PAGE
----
Sorghum Production Susceptible To Yield Damages From Extreme Heat

A photo of a field of sorghum.

The five primary feed grain crops grown in the United States are barley, corn, oats, sorghum, and soybeans. In the Southern Great Plains, a substantial amount of sorghum production is used as an alternative crop to corn for livestock feed because of its similar nutrition content and its reputation of being better able to withstand hot and arid weather conditions. Researchers at USDA, Economic Research Service and Kansas State University matched historic farm-level data drawn from the Kansas Farm Management Association to growing season weather data to estimate the effects of temperature on sorghum yields.

The researchers estimated a statistical model that linked yields to low (0–10 degrees centigrade (⁰C)), moderate (10–33 ⁰C), and severe heat (+33 ⁰C) levels and precipitation, and found that sorghum is highly sensitive to temperatures beyond 33 ⁰C. They then simulated different warming scenarios by increasing historic temperatures by 1–5 ⁰C increments and recalculating yields using the previously estimated effects. Under the most moderate warming scenario (+1 ⁰C), average sorghum yields decline by 11 percent; under the most severe warming scenario (+5 ⁰C), average sorghum yields decline by 67 percent. When accounting for different precipitation outcomes, researchers found that when warming is accompanied by lower-than-average precipitation, yield losses do not substantially increase. Yield loss is partially abated when warming is accompanied by higher-than-average precipitation. These two findings suggest that severe heat drives yield loss in sorghum rather than drought, and heat-induced yield losses can be partially offset by irrigation. Notably, these results hold even when additional weather, such as vapor pressure deficit, and economic variables, such as input/output price ratios, were included in the model.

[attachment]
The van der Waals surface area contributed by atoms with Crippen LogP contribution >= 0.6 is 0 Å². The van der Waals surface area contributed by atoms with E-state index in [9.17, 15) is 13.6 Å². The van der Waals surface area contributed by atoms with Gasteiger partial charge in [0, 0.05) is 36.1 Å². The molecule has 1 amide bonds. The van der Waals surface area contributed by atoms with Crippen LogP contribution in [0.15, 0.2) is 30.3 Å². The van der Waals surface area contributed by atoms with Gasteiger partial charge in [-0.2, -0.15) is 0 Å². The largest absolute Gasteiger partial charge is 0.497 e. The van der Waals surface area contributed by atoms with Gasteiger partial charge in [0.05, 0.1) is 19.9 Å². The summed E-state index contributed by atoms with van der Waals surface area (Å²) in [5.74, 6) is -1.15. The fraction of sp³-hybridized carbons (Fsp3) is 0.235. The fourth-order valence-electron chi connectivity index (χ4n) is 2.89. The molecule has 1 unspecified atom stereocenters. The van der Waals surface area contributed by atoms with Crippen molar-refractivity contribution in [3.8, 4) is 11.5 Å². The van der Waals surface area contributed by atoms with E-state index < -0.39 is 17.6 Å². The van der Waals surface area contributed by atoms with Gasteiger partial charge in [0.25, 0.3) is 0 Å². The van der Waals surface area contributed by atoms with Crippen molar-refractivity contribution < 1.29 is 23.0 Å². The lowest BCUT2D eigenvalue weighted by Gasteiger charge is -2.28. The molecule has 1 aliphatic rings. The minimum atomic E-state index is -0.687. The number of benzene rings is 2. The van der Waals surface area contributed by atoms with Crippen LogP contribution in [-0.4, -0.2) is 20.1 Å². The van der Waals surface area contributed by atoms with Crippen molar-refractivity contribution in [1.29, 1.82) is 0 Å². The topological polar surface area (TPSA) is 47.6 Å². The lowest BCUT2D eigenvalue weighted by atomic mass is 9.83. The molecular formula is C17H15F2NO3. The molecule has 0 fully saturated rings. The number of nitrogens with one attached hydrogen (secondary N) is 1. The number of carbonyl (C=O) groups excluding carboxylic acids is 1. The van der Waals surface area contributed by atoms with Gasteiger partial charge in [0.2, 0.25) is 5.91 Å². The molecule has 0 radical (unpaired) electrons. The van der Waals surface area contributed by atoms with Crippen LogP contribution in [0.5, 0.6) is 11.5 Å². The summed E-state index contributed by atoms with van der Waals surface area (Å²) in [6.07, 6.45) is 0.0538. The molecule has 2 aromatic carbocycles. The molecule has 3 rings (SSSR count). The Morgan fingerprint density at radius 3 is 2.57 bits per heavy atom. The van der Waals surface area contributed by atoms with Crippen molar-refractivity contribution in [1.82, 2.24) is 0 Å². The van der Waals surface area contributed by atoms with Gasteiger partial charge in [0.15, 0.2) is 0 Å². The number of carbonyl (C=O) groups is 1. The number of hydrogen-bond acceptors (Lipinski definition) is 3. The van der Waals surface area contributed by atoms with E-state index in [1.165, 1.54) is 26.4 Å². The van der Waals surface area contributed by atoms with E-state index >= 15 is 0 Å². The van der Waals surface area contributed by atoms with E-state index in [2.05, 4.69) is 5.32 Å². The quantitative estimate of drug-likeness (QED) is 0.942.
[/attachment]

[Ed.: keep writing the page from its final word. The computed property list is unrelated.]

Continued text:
Shifting planting and harvesting dates have the potential to mitigate the effects of rising temperatures brought on by climate change. To test this, the researchers simulated adjustments to sorghum’s growing season and found that earlier planting and harvesting dates diminish yield loss but only marginally: Under +2 ⁰C warming and an unaltered growing season, acreage-weighted average yield losses are estimated at 24 percent; under +2 ⁰C warming and a shifted growing season, acreage-weighted average yield losses are estimated at 22 percent. The researchers considered additional alterations of the growing season, including shortening and extending the growing season, but found that no alteration of the growing season provided substantial reductions in yield losses. The results of this research indicate that sorghum, like other row crops, will face major yield losses under projected warming, and that these losses cannot be easily offset by farmers’ adjustment of planting and harvesting dates.